Vehicles are machines and, no matter how cutting edge they are, they’re bound to experience breakdowns and emergency situations – there are simply too many parts involved. These situations are always inconvenient, whether you’re going on a business trip, or traveling to the countryside, and being prepared and knowing exactly what to do is crucial in avoiding panic attacks that are likely to ensue. Here’s what to do in case of 5 most common roadside emergencies.
1. Warning Lights
The biggest mistake that drivers tend to make when it comes to warning lights is disregarding them and attributing the potential issue to a vehicle’s computer error. Although older vehicles do have a tendency of experiencing software issues, this isn’t a rule of thumb and it’s always better to be safe than sorry.
- Brake light – If this light is on, you should focus on your brake pedal; if it feels spongy or if it goes all the way to the floor, you need to pull over and immediately have your vehicle towed to a service facility. On the other hand, if it feels too firm, try adding more brake fluid.
- Traction/stability control light – This is generally a clear sign of a system problem, which means that your vehicle is still drivable. However, be careful on slippery roads and in turns.
- ABS light – Similarly to the previous type of warning lights, if your ABS light is on, you can still operate your vehicle, but you need to be careful on slippery roads.
2. Dead Battery
This is one of the most common roadside emergencies – you might’ve accidentally left the lights on the previous night, or you just might be out of luck, but without a functioning battery, your car isn’t going anywhere. Provided that you find a Good Samaritan to help you jump-start a dead battery, here’s how to do it:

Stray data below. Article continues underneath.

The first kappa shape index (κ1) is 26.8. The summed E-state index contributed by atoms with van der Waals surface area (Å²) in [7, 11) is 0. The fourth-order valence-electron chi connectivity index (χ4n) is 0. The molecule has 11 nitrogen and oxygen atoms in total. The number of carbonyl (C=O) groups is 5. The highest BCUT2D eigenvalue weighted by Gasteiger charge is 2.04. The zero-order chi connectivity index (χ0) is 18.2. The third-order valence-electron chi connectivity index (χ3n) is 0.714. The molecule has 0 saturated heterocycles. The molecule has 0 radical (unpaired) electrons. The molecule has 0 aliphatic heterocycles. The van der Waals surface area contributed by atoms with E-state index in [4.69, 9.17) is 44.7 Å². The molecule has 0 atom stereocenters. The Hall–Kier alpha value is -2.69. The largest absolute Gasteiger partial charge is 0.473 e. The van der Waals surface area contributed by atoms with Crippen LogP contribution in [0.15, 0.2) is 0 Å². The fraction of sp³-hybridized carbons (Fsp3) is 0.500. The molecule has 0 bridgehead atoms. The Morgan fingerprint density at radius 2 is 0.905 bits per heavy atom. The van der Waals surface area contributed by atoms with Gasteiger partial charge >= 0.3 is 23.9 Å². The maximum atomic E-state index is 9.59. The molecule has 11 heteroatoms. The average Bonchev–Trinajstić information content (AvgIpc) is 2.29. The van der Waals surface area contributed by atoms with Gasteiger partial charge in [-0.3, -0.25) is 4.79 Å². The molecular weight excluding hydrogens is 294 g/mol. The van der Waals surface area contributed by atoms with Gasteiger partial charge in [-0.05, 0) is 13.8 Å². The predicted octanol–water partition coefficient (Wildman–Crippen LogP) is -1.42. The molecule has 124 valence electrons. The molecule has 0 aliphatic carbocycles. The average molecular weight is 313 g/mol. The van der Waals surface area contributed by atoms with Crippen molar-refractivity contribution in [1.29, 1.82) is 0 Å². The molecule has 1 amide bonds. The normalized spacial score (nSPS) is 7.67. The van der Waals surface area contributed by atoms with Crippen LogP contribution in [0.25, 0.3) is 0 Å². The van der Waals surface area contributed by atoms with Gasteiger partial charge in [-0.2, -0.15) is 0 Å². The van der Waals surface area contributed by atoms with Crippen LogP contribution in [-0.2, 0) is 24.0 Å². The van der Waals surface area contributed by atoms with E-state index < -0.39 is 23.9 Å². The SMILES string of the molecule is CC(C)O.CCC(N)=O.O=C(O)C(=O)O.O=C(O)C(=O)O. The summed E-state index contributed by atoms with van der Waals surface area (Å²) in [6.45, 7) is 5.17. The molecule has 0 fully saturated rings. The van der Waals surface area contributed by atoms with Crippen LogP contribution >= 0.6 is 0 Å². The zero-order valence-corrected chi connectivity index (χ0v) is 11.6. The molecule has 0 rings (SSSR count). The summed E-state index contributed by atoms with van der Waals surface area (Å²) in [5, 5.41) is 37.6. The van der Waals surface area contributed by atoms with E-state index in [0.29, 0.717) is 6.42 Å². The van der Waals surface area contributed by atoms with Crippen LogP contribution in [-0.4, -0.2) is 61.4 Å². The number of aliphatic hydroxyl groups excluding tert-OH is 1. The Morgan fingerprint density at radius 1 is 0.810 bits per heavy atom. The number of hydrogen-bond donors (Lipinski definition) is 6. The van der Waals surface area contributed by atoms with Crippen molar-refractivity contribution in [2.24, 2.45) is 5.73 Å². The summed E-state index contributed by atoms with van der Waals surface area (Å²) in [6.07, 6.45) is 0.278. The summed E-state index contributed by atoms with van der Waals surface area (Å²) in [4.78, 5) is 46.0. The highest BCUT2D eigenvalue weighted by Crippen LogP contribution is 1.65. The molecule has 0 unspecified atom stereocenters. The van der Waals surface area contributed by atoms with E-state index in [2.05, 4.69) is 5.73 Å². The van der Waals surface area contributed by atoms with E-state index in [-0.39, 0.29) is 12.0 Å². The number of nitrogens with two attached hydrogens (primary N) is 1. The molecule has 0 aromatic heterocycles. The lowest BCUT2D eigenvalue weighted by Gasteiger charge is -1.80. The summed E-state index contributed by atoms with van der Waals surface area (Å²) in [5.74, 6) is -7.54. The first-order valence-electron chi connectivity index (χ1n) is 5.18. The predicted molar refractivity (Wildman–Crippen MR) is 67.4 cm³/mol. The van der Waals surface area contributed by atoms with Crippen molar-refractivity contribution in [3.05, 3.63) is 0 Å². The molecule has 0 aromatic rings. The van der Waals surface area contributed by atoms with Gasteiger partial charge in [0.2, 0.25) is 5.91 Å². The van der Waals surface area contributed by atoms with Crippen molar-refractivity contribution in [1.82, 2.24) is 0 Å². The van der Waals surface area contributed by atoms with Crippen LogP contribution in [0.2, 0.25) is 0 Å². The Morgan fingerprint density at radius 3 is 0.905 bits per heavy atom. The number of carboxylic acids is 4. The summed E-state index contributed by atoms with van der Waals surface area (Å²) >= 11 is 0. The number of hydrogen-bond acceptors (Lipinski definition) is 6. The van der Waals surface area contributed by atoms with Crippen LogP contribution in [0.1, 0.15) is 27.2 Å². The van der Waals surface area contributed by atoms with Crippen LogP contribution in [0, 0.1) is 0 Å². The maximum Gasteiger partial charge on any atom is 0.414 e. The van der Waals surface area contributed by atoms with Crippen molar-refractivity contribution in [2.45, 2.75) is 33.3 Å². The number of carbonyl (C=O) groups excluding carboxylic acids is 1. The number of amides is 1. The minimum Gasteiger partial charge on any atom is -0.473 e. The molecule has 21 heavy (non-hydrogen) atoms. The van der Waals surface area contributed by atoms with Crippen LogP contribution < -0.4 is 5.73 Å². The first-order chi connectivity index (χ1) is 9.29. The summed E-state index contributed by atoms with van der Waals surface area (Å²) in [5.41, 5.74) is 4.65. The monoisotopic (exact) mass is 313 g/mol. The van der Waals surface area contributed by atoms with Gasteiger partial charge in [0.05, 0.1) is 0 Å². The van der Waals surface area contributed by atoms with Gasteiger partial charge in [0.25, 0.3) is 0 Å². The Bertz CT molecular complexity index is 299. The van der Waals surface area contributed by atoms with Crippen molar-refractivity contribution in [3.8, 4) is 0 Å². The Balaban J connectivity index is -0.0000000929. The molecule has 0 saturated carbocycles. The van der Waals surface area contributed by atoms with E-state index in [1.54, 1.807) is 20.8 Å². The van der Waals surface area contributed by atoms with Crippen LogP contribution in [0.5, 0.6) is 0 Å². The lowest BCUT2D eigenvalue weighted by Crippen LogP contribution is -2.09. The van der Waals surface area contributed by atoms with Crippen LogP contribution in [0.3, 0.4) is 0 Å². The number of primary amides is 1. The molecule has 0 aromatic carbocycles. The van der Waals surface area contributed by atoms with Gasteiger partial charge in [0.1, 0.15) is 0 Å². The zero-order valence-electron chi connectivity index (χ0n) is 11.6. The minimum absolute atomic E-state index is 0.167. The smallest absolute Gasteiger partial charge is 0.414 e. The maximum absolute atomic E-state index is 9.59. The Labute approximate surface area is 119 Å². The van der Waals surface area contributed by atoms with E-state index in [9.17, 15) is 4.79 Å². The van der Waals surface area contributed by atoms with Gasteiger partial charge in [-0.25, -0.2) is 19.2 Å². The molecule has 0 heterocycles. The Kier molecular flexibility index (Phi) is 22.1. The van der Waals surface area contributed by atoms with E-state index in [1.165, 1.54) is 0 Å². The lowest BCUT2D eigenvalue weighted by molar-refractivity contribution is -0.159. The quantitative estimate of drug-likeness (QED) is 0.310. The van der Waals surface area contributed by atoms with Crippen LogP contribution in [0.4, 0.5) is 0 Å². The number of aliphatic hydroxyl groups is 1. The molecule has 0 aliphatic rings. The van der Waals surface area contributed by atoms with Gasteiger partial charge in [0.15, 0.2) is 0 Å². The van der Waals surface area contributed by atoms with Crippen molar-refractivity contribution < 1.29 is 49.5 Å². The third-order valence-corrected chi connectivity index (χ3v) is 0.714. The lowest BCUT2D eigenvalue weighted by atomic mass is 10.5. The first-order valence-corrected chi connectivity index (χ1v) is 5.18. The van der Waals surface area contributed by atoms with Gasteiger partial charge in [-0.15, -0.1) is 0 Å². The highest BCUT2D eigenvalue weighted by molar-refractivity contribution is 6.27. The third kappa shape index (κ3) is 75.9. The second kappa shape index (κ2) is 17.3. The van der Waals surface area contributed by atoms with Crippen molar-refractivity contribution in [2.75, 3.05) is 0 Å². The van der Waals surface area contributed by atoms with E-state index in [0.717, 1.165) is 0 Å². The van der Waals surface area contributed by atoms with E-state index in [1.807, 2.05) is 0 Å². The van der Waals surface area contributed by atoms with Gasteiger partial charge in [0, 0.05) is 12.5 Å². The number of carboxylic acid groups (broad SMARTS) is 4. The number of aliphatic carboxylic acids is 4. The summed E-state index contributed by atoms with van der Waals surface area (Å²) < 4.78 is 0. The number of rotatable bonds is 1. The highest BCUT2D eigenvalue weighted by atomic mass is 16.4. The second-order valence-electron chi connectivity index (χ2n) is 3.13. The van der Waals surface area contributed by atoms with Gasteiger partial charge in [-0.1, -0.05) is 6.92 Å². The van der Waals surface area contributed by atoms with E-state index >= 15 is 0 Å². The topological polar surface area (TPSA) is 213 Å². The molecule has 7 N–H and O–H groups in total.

- Turn off all electrical accessories in both vehicles.
- Take the positive jumper clamp and connect it to the remote terminals on the vehicle with a charged battery and do the same on the dead vehicle.
- Do the same for the negative jumper clamp.
- Start the functioning vehicle and keep it running for at least five minutes; this will charge up the dead battery.
3. Flat Tire
This part is fairly straightforward and, if you have your vehicle’s owner’s manual (which you always should), just follow the instructions. Sometimes, fixing a flat tire is an option, but changing it is the best way to go! Keep in mind, however, that even changing your own tire isn’t always advisable. For example, if you are on a highway or a narrow street, especially at night, and you experience a flat tire on the driver’s side, refer to roadside assistance; you don’t want to risk getting hit by another vehicle.
4. Running out of Gas
This may seem ridiculous, but going dry on the road can happen to anyone – people forget to fill up their tanks or find themselves on stretches of road without a single gas pump in sight. Of course, hoping that someone will offer to tow you to the nearest gas station is always an option, but calling for emergency petrol delivery might be your best bet, especially during the night.
5. Accident s
Accidents are without a doubt the most critical roadside emergency on this list (and in general). In case of an accident you should first check for injuries. If anyone is even slightly injured, do not move them and call 911 immediately. Secondly, locate any witnesses and get their account of the accident, as well as their name, address and phone numbers. Finally, be it a fender bender, or a rollover, always call the police and do not make any deals, as your insurance company will require a full report!
No matter how common these five roadside emergencies are, people are often completely unprepared. This is why you always need to have the emergency kit inside your vehicle, a spare tire and all the necessary contacts for roadside emergencies in your phonebook.